You have eliminated the stress of covid testing for so many children. The NP (nasopharyngeal) swabs are traumatic for most kids and frequently puts the physician in the difficult position of getting close to a sick child and having them cough and sputter in front of you; so you have made it safer for me to administer these tests. It is not only an improvement in comfort. I have had more kids than I can count come in to get tested BECAUSE it was the oral swab and not the NP one. Their threshold for testing has reduced, thereby improving our ability to identify spread. The positive ripple effects of your work are palpable in my daily work and I want to thank you     from the bottom of my heart.[13] 

Alison McCrone, MD, FAAP Assistant Professor of Emergency Medicine and Pediatrics, Medical Director of Upstate Golisano After Hours Care

Additionally, children in schools in New York state describe the Clarifi COVID-19 saliva collection process as easy, soft, and painless and stated their preference for this test over nasal swabs.[15]


(III) What is the accuracy of saliva samples using the Clarifi COVID-19 test?

Test sensitivity is an important consideration when evaluating testing kits. Poor sensitivity can result in false negatives, increasing the spread of the virus. The Clarifi COVID-19 saliva-based test, authorized for use under Emergency Use Authorization (EUA), is among the most sensitive available.[16]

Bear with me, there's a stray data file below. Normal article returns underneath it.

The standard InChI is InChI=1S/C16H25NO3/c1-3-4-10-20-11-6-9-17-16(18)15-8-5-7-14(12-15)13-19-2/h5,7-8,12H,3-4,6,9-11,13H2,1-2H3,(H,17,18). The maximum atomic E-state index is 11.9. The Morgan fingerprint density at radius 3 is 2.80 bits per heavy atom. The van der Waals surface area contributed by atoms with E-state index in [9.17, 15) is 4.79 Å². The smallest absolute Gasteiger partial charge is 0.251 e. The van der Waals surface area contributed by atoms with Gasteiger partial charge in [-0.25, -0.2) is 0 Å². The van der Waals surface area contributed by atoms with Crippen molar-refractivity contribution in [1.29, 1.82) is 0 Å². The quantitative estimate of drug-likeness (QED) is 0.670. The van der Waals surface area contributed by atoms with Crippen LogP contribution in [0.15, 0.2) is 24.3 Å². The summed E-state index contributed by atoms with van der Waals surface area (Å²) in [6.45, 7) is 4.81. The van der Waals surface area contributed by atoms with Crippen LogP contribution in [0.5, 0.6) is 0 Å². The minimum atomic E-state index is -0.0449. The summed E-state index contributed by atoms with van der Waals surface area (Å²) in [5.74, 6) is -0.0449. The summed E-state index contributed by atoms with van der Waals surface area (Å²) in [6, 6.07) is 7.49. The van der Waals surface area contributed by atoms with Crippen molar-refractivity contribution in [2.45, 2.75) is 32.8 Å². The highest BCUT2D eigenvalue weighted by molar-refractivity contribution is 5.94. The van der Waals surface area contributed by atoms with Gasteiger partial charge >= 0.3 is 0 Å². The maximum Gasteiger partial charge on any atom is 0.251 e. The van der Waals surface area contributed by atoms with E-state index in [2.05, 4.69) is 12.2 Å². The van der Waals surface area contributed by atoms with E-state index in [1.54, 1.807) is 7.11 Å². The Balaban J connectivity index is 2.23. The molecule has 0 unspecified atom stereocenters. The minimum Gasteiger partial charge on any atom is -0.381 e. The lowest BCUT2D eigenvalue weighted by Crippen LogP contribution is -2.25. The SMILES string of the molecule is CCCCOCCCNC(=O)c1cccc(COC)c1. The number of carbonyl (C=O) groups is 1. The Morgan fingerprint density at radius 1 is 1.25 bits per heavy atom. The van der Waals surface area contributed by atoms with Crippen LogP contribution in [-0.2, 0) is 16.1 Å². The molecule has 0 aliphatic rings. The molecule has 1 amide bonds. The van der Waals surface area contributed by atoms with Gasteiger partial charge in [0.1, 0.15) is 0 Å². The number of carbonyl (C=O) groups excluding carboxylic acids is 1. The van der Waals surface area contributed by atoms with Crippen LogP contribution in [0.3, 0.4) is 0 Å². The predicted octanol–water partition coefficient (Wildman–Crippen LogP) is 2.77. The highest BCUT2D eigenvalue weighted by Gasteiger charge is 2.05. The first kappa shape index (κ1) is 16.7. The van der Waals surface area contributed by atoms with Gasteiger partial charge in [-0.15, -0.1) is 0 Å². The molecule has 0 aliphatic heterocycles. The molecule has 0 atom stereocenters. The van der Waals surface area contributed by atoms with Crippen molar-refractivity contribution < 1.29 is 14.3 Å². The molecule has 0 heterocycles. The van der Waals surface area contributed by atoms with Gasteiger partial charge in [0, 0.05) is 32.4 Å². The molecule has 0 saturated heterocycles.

A scalable future for COVID-19 detection using saliva

The SUNY example highlights how COVID-19 screening with saliva pooled sampling can be an effective way to return to in-person learning and is an approach that can be extended to K-12 schools.

DNA Genotek’s saliva collection devices enable non-invasive self-collection of saliva with minimum supervision. The kits are compatible with most sample processing and analysis techniques. Our kits are being used for symptomatic and asymptomatic individuals in back-to-school, back-to-work, population/community, and travel testing and screening applications.[11]

Contact us to discuss how DNA Genotek can assist with your sample collection requirements at

free trial kits of saliva devices for SARC-CoV-2


[1] K-12 National Testing Action Program (NTAP).

[2] Operational Strategy for K-12 Schools through Phased Prevention.

[3] Biden Administration to Invest More Than $12 Billion to Expand COVID-19 Testing.

[4] COVID-19 Educational Testing.

[5] Covid-19 Testing in K-12 Settings: A Playbook for Educators and Leaders.

[6] Lee RA, et al. Performance of saliva, oropharyngeal swabs, and nasal swabs for SARS-CoV-2 molecular detection: a systematic review and meta-analysis. doi:10.1128/JCM.02881-20

[7] Saliva samples for COVID-19 testing.

[8] Nasal (Anterior Nasal) Specimen Collection for SARS-CoV-2 Diagnostic Testing.

[9] Coronavirus Tests Can Be Scary for Kids. Here’s How to Make Them Easier.

[10] Johnson AJ, et al. Saliva testing is accurate for early-stage and presymptomatic COVID-19.

[11] DNA Genotek’s collection devices for COVID-19 testing.

[12] Chancellor Malatras Announces All SUNY Colleges and Universities to Implement Testing Program to Detect and Monitor COVID-19 Cases on Campuses.

[13] Clarifi COVID Testing Testimonials.

[14] Clarifi COVID-19 Test Kit Instructions for Use.

[15] What are the kids saying?

[16] SARS-CoV-2 Reference Panel Comparative Data.


Arya Mehta
Arya Mehta
Infectious Disease Content Specialist